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Consumer Protection – Free-offer fax was unsolicited fax under TCPA


Holding: The district court lacked jurisdiction to consider the validity of an FCC rule regarding unsolicited faxes, and it erred in concluding that the rule applied only to faxes with a facially commercial aim.


Appellee PDR Network is a company that publishes the Physicians’ Desk Reference, a widely-used compendium of prescribing information for various prescription drugs. Pharmaceutical manufacturers pay PDR for including their drugs in the compendium.

In 2013, PDR sent Appellant Carlton & Harris Chiropractic Inc. a fax addressed to “Practice Manager.” Its subject line announced: “FREE 2014 Physicians’ Desk Reference eBook – Reserve Now.” The fax touted various benefits of the e-book, noting that it contained the “same trusted, FDA-approved full prescribing information … now in a new, convenient digital format … developed to support your changing digital workflow.” It also contained a contact phone number and email.

Carlton & Harris sued PDR, asserting a claim under the Telephone Consumer Protection Act. The district court granted PDR’s motion to dismiss, finding that it was not required to follow the Federal Communication Commission’s definition of “unsolicited advertisement.” This appeal followed.


The issue on appeal is whether and when a fax that offers a free good or service constitutes an “advertisement” under the TCPA and the FCC’s implementing rule at 71 Fed. Reg. 25,967, 25,973. As an initial matter, the district court erred in deciding whether to accord Chevron deference to the FCC rule because the Hobbs Act precluded the district court from even reaching Chevron’s step one.

The Hobbs Act at 28 U.S.C. § 2342 vests the federal courts of appeals with exclusive jurisdiction to enjoin, set aside, suspend, or determine the validity of the order to which the Act applies, including FCC interpretations of the TCPA. Where, as here, Congress has specifically stripped jurisdiction from the district court regarding a certain issue, those courts lack the power and authority to reach it. Every other circuit to consider this issue has reached the same result. Thus, the district court in this case had no power to decide whether the FCC rule was entitled to deference. By refusing to defer to the FCC rule and applying Chevron analysis instead, the court acted beyond the scope of its authority.


Although this court cannot, on appeal, question the validity of the FCC rule, it must interpret and apply what it says. Its first sentence is clear and unambiguous: “Facsimile messages that promote goods or services even at no cost … are unsolicited advertisements under the TCPA’s definition.” The rule goes on to explain that offers that are purportedly “free” often have commercial strings attached. For this reason, the FCC chose to interpret the term “advertisement” broadly to include any offer of a free good or service.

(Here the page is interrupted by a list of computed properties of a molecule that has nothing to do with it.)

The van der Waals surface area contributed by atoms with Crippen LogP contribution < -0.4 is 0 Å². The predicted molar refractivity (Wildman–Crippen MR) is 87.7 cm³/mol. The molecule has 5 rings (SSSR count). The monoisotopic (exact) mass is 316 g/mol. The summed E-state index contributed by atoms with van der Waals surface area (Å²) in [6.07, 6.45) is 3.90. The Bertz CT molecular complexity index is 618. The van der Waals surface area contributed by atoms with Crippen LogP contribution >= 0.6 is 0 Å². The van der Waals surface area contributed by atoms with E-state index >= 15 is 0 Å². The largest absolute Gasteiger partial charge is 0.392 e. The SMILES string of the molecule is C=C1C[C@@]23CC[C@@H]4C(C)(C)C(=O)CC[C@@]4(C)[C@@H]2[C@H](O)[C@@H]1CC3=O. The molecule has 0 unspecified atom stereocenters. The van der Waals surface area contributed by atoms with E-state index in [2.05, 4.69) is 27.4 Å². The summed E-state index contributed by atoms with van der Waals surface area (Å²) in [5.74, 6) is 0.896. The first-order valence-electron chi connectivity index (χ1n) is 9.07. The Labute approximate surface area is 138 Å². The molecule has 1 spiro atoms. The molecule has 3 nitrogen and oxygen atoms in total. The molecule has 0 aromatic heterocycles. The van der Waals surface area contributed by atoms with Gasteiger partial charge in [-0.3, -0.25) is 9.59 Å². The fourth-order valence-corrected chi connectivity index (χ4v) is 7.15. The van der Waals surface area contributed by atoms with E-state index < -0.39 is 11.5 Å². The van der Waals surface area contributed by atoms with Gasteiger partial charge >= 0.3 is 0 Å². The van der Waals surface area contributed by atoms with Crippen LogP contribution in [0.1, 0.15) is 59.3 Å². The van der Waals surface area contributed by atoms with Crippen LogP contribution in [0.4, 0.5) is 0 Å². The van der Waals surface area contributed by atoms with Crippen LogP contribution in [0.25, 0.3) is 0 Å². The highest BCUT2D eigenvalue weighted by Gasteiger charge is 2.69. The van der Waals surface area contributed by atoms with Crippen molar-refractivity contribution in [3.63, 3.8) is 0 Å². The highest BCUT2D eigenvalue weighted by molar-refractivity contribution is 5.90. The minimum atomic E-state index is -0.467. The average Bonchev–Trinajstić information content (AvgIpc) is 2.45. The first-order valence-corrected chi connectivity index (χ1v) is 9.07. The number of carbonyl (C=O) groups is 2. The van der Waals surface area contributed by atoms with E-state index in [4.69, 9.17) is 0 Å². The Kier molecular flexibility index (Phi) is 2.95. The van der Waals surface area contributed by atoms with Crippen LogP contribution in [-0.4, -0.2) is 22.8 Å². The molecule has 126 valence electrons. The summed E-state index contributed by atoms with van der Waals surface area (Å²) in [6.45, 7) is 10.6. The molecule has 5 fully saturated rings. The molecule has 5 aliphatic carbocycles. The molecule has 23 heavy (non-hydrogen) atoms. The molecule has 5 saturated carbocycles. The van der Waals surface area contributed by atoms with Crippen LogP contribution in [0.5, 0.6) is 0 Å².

From a natural reading of the text of the regulation, then, we get this simple rule: Faxes that offer free goods and services are advertisements under the TCPA. This per se interpretation advances the purpose of the underlying statute by protecting consumers from junk faxes and helps would-be violators avoid inadvertent liability by eliminating the need for a case-by-case determination of whether a fax is indeed a free offer, or merely a pretext for something more. And, given the increasing obsolescence of fax machines, there will likely be few occasions where this rule serves to block an entity wishing to offer truly free goods or services from doing so. Requiring a fax to propose a specific commercial transaction on its face takes too narrow a view of the concepts of commercial activity and promotion and ignores the reality of many modern business models.

This case illustrates why the FCC may have decided to implement so broad a rule. PDR receives money from pharmaceutical companies whose drugs are listed in the Physicians’ Desk Reference, and nothing in the record suggests that it is a charity. Thus, PDR may stand to profit when a provider accepts a free copy or may offer the e-book for free in the hopes of establishing relationships with healthcare providers that will lead to future sales of other goods or services. All told, it is entirely plausible that PDR distributes the free e-books to further its own economic interests.

Accordingly, the fax was an advertisement under the plain meaning of the FCC rule implementing relevant portions of the TCPA.

Vacated and remanded.


(Thacker, J.) Because I believe that (1) the district court did not exceed its jurisdiction under the Hobbs Act and (2) the 2006 FCC Rule requires a commercial aim, which is not present here, I respectfully dissent.

Carlton & Harris Chiropractic Inc. v. PDR Network LLC (Lawyers Weekly No. 001-033-18, 30 pp.) (Diaz, J.) No. 16-2185; Feb. 23, 2018; SDWV at Huntington (Chambers, J.) Glenn Lorne Hara for Appellant. Jeffrey N. Rosenthal from Appellees. 4th Cir.


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